I join the hon. Member for Ashford in saying how glad I am to serve under your chairmanship, Mr. Illsley, now under the more traditional arrangements that we are used to in Committee. I congratulate the Leader of the House on the constitutional innovation that we experienced last week. I thought that the opportunity to listen to a wide-ranging debate on some of the subjects that we will consider in detail over the next few weeks was extremely valuable.
I shall make a few points in response to the hon. Gentleman. I should like to thank him for the thoughtful and constructive way in which the amendments were presented and the arguments constructed. He is right to say that the powers are considerable. They are important, because it is vital that immigration officers have the chance to play their role in the fight against crime and in the battle for national security. Different proposals to strengthen our border have been discussed by Opposition parties. There are no real legal barriers to a greater alignment of powers at the border, but there are certain police-like powers that it is important for immigration officers to take if they are to play their part effectively in the challenges ahead.
The powers that we propose have been constructed carefully. They are considerable; as the hon. Gentleman said, they include the power to use reasonable force, but they have not been constructed so as to encompass arrest. The obligations that we put on immigration officers include summoning a police constable as soon as is reasonably practicable to conduct arrest or interview or to carry out other core police functions. We do not propose that immigration officers take on those responsibilities, so it is important that the oversight arrangements that are put in place are matched to the powers that we give to immigration officers. The slight concern that I have about the amendments is that they would delay implementation; they would add a burden of secondary legislation and constrain the tactical ability of chief immigration officers to designate immigration officers to secure our border at times of particular crisis. I shall offer a few words of reassurance in the hope that the hon. Gentleman will see fit to seek to withdraw the amendment.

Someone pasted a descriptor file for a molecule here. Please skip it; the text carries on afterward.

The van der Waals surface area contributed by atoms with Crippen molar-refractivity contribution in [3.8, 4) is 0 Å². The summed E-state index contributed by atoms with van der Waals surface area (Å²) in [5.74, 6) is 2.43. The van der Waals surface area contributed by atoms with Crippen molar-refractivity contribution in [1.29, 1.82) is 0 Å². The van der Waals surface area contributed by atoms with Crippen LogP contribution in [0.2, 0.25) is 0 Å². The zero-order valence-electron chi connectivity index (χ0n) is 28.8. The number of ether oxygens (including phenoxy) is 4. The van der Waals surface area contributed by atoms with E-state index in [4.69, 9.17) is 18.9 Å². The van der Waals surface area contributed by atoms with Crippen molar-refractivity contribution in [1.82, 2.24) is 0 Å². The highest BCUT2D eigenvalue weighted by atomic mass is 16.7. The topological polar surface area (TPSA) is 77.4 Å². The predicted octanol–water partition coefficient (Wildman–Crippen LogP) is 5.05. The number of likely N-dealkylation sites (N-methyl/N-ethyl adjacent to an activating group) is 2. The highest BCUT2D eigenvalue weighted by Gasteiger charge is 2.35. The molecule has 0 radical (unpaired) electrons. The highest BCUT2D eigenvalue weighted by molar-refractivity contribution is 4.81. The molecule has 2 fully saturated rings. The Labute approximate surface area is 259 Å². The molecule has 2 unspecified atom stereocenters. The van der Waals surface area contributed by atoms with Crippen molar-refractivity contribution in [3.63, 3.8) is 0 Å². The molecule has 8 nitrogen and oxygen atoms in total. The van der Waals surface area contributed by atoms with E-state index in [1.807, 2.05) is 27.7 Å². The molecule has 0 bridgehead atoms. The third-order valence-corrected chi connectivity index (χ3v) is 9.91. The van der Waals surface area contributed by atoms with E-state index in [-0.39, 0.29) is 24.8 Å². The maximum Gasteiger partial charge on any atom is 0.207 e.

The first point that the hon. Gentleman made concerned training, which is an important area. We have already worked closely with the police in putting together quite a wide range of training that is appropriate to provide immigration officers with the skills and the capabilities that they will need in order to do a very difficult job, with the type of professionalism that we see day in, day out in the immigration service. Against these powers, we will need to put in place new training proposals and we are working closely with Centrex—the Central Police Training and Development Authority—which provides the police training programme. That partnership will be important in ensuring that there is police support to provide the type of training that will be necessary if immigration officers are to do this job effectively in future.
There are four or five points that I shall make in order to explain the oversight arrangements that we envisage coming into place. Those arrangements should give the hon. Gentleman some of the reassurance that he is seeking when he asks, quite rightly in my view, for greater transparency and accountability about how immigration officers are asked to perform their jobs.